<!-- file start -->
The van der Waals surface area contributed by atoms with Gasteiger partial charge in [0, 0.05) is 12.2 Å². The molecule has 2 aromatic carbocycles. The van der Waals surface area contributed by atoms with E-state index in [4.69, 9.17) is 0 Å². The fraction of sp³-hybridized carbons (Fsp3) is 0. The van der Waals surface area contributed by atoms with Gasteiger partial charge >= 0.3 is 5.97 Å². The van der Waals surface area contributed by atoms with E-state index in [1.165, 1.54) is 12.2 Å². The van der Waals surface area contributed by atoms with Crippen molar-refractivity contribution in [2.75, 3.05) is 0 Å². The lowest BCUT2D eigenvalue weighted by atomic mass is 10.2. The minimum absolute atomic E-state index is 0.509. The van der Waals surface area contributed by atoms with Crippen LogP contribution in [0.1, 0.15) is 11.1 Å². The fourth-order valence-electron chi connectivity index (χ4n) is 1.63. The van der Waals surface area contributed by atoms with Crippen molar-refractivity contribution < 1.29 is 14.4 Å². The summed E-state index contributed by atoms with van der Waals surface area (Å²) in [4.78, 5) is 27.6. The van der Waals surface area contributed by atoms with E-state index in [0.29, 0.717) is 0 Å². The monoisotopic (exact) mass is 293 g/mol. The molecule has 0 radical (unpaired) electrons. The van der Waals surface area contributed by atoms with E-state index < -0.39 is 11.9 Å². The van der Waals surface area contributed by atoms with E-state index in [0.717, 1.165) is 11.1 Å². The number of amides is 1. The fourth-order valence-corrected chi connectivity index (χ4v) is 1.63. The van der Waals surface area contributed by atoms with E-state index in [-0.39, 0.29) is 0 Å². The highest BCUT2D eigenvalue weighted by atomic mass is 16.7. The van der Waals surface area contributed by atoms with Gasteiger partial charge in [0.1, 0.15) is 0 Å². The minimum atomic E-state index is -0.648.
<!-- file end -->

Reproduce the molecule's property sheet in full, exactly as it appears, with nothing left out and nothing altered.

The van der Waals surface area contributed by atoms with Gasteiger partial charge in [0, 0.05) is 12.2 Å². The molecule has 2 aromatic carbocycles. The van der Waals surface area contributed by atoms with E-state index in [4.69, 9.17) is 0 Å². The fraction of sp³-hybridized carbons (Fsp3) is 0. The van der Waals surface area contributed by atoms with Gasteiger partial charge >= 0.3 is 5.97 Å². The van der Waals surface area contributed by atoms with E-state index in [1.165, 1.54) is 12.2 Å². The van der Waals surface area contributed by atoms with Crippen molar-refractivity contribution in [2.75, 3.05) is 0 Å². The lowest BCUT2D eigenvalue weighted by atomic mass is 10.2. The minimum absolute atomic E-state index is 0.509. The van der Waals surface area contributed by atoms with Crippen LogP contribution in [0.1, 0.15) is 11.1 Å². The fourth-order valence-electron chi connectivity index (χ4n) is 1.63. The van der Waals surface area contributed by atoms with Crippen molar-refractivity contribution < 1.29 is 14.4 Å². The summed E-state index contributed by atoms with van der Waals surface area (Å²) in [4.78, 5) is 27.6. The van der Waals surface area contributed by atoms with E-state index in [0.29, 0.717) is 0 Å². The monoisotopic (exact) mass is 293 g/mol. The molecule has 0 radical (unpaired) electrons. The van der Waals surface area contributed by atoms with E-state index < -0.39 is 11.9 Å². The van der Waals surface area contributed by atoms with E-state index in [0.717, 1.165) is 11.1 Å². The number of amides is 1. The fourth-order valence-corrected chi connectivity index (χ4v) is 1.63. The van der Waals surface area contributed by atoms with E-state index in [-0.39, 0.29) is 0 Å². The highest BCUT2D eigenvalue weighted by atomic mass is 16.7. The van der Waals surface area contributed by atoms with Gasteiger partial charge in [0.1, 0.15) is 0 Å². The minimum atomic E-state index is -0.648.